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Math Help - elem. numbr theory - prove P

  1. #1
    Member cassiopeia1289's Avatar
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    elem. numbr theory - prove P

    OK: prove "If n is an odd integer, then there exists an integer x such that n = 4x + 1 or n = 4x + 3.

    I could also prove its negation, which is: For some integer x such that n is odd and for all integer x, n doesn't equal 4x + 1 and n doesn't equal 4x + 3.

    So I start off with: Let n = 2k + 1 for some integer k.
    Then I'm stuck ... lol

    (I wanna prove the first, because I feel as though it would be easier) - but how do I show 2k + 1 = 4x + 1 or 4x + 3???
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  2. #2
    Moo
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    Hello,

    For that, I would do a direct proof o.O

    If n is odd, okay, it is odd.

    Now, a number can be written in 4 ways :
    4x
    4x+1
    4x+2
    4x+3

    Which of those are indeed odd ??
    You're thus proving that if n is odd, then there's only ... ways it can be written.
    Last edited by Moo; September 5th 2008 at 09:23 AM.
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  3. #3
    Super Member Aryth's Avatar
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    To expand on it, you basically have to prove that 4x + 1 and 4x + 3 are, in fact odd.

    For the first option: 4x

    If k = 2x, then:

    4x = 2k, which is even.

    For the second option: 4x + 1

    If k = 2x, then:

    4x + 1 = 2k + 1, which is odd

    For the third option: 4x + 2

    First:

    4x + 2 = 2(2x + 1)

    Now, if k = 2x + 1, then

    4x + 2 = 2k, which is even

    For the last option: 4x + 3

    First:

    4x + 3 = (4x + 2) + 1 = (2(2x + 1)) + 1

    If k = 2x + 1, then

    4x + 3 = 2k + 1

    And you can easily see that only 4x + 1 and 4x + 3 are odd.
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  4. #4
    Member cassiopeia1289's Avatar
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    ok, but why would you have to bring in 4x and 4x + 2 - the problem doesn't mention those and they're obviously going to be even. so why even bring them in?

    so I tried working it:
    Let n = 2k + 1 for some integer k.
    So 2k + 1 = 4x + 3
    2k = 4x + 2
    2k = 2(2x + 1)
    k = 2x + 1

    thus they're the same ... ???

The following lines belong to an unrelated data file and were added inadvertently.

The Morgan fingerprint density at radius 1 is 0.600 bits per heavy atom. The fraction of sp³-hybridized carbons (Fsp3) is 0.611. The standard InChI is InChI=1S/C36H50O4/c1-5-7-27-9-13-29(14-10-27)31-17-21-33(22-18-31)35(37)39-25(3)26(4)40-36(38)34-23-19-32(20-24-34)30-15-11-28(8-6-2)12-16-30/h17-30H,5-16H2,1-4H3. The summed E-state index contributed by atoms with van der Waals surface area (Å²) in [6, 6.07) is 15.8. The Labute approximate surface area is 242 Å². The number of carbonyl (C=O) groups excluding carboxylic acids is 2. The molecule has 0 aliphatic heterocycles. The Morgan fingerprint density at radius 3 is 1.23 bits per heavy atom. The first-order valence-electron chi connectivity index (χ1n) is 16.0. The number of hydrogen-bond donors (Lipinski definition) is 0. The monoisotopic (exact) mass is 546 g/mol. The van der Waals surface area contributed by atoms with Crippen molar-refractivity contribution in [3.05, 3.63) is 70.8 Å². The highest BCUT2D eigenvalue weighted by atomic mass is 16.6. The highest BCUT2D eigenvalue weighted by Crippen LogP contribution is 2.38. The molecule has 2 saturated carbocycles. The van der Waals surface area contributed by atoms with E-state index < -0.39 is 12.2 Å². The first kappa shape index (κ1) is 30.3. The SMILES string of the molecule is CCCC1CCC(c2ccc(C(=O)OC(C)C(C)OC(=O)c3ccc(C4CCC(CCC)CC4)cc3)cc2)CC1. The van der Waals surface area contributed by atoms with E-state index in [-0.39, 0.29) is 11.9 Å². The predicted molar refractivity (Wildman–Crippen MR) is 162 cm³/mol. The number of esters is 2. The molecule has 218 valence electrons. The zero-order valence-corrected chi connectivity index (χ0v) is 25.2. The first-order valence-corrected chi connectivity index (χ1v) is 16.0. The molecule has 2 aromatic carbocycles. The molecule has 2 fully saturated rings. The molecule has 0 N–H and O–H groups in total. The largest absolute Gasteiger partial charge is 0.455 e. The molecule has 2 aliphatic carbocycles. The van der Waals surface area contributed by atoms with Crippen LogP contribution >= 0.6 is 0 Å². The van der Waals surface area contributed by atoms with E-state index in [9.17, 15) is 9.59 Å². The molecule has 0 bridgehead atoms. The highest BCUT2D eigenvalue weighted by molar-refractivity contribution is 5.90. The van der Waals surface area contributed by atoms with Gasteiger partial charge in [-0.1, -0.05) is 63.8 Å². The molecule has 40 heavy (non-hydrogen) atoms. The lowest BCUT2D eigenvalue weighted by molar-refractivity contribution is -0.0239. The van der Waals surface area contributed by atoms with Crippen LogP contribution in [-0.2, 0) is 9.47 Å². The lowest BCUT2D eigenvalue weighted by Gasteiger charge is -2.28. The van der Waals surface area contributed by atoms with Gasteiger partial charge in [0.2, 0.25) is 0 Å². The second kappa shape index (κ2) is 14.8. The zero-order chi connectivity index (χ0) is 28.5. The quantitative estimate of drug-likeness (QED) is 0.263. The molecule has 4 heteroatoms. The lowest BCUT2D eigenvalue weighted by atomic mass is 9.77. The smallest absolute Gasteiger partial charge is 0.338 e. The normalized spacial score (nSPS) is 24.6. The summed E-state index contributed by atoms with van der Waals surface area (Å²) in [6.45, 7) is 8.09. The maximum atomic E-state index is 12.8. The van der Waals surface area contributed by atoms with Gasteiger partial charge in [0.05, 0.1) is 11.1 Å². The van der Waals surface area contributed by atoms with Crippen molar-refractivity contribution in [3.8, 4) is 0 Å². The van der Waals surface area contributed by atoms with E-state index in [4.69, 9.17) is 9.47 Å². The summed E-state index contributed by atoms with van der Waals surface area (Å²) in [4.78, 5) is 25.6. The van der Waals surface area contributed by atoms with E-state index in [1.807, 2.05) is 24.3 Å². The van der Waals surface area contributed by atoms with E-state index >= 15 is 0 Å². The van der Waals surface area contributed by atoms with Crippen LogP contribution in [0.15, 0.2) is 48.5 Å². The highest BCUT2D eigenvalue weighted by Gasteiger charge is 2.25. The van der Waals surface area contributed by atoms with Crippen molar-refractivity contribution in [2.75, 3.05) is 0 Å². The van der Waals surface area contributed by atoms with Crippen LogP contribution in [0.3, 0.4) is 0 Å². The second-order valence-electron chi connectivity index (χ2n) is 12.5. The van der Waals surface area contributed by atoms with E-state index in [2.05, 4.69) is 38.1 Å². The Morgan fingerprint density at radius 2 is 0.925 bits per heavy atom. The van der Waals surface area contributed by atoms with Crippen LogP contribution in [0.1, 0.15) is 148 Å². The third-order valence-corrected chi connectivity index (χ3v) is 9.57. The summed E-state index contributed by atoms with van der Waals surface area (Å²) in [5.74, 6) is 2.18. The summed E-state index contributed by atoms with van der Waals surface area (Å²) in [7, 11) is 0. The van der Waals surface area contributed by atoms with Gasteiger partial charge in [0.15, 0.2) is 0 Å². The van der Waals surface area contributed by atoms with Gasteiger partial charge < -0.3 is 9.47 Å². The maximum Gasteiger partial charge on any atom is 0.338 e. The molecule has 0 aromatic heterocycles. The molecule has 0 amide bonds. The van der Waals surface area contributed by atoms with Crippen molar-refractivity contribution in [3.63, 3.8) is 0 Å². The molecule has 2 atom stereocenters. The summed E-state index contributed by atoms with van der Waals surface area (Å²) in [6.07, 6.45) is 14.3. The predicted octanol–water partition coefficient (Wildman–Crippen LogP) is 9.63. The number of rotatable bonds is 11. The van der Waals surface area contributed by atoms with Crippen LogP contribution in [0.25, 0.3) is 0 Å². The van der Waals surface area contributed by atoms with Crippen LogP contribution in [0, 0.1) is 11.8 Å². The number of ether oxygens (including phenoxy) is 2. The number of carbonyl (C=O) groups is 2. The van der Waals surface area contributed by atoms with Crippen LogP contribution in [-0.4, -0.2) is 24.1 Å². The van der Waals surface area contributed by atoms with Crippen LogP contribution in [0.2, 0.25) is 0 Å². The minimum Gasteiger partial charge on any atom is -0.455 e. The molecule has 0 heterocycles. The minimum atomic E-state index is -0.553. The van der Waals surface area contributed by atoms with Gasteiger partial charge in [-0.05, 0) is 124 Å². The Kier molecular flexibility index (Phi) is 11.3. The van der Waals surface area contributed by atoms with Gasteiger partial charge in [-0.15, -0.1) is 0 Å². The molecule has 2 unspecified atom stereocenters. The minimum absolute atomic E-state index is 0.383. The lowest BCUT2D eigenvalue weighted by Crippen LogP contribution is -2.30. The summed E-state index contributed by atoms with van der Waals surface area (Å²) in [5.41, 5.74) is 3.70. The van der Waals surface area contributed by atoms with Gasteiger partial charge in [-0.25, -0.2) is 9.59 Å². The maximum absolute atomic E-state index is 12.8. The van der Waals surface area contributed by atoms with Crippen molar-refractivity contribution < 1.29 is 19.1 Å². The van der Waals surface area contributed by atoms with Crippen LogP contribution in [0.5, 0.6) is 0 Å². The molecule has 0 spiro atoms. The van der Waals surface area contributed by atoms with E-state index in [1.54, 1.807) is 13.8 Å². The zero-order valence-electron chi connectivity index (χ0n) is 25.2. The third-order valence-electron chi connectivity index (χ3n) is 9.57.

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  5. #5
    Super Member Aryth's Avatar
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    Quote Originally Posted by cassiopeia1289 View Post
    huh? you lost me:

    so I tried working it:
    Let n = 2k + 1 for some integer k.
    So 2k + 1 = 4x + 3
    2k = 4x + 2
    2k = 2(2x + 1)
    k = 2x + 1

    thus they're the same ... ???
    If you're going to do it that way, you have to do something different:

    Let n = 2k + 1 for some integer k.
    So n = 4x + 3 for some integer x
    n = (4x + 2) + 1
    n = 2(2x + 1) + 1
    Now, if you let k = 2x + 1, then
    n = 2k + 1
    Thus for some integer x, 4x + 3 yields an odd integer n.
    Last edited by Aryth; September 5th 2008 at 09:27 AM. Reason: Changed m to k to avoid confusion
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  6. #6
    Member cassiopeia1289's Avatar
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    ok, I get it.
    so how would you conclude it: therefore, the odd integer n does equal 4x+3.

    it just looks really disorganized and a bit confusing, but I'm pretty sure I understand it.
    Last edited by cassiopeia1289; September 5th 2008 at 09:50 AM.
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  7. #7
    Super Member Aryth's Avatar
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    What you do is:

    1. State the assertion and any other information:

    If n is an odd integer, then there exists an integer x such that n = 4x + 1 or n = 4x + 3.

    n is odd, therefore n = 2k + 1

    2. Separate this into cases:

    Case 1: There exists an integer x such that n = 4x + 1

    Case 2: There exists an integer x such that n = 4x + 3

    3. Prove each case directly:

    Case 1:

    If n is odd, then n = 2k + 1.

    To prove this, we have to show that n = 4x + 1 is also an odd integer. We want to go from n = 4x + 1 to n = 2k + 1, then we have proved that there is at least one (more than likely all) x that causes n to be odd.

    So, we start with our assumption:

    n = 4x + 1

    Now, we have to turn it into 2k + 1:

    n = 4x + 1

    We know that 4x = 2(2x), so if we set k = 2x, we get:

    n = 2k + 1

    Therefore, there is at least one x that causes n to be an odd integer for n = 4x + 1.

    Case 2:

    Again, we start with an assumption:

    n = 4x + 3

    We know that 4x + 3 = (4x + 2) + 1 and that 4x + 2 = 2(2x + 1), so that:

    n = 2(2x + 1) + 1

    If we set k = (2x + 1), we get:

    n = 2k + 1.


    The two x's we get specifically are x = \frac{1}{2}k, \ \frac{k-1}{2}

    The first x is for the form 4x + 1 and the second x is for the form 4x + 3.

    Therefore, there exists an integer x such that n is either 4x + 1 or 4x + 3.
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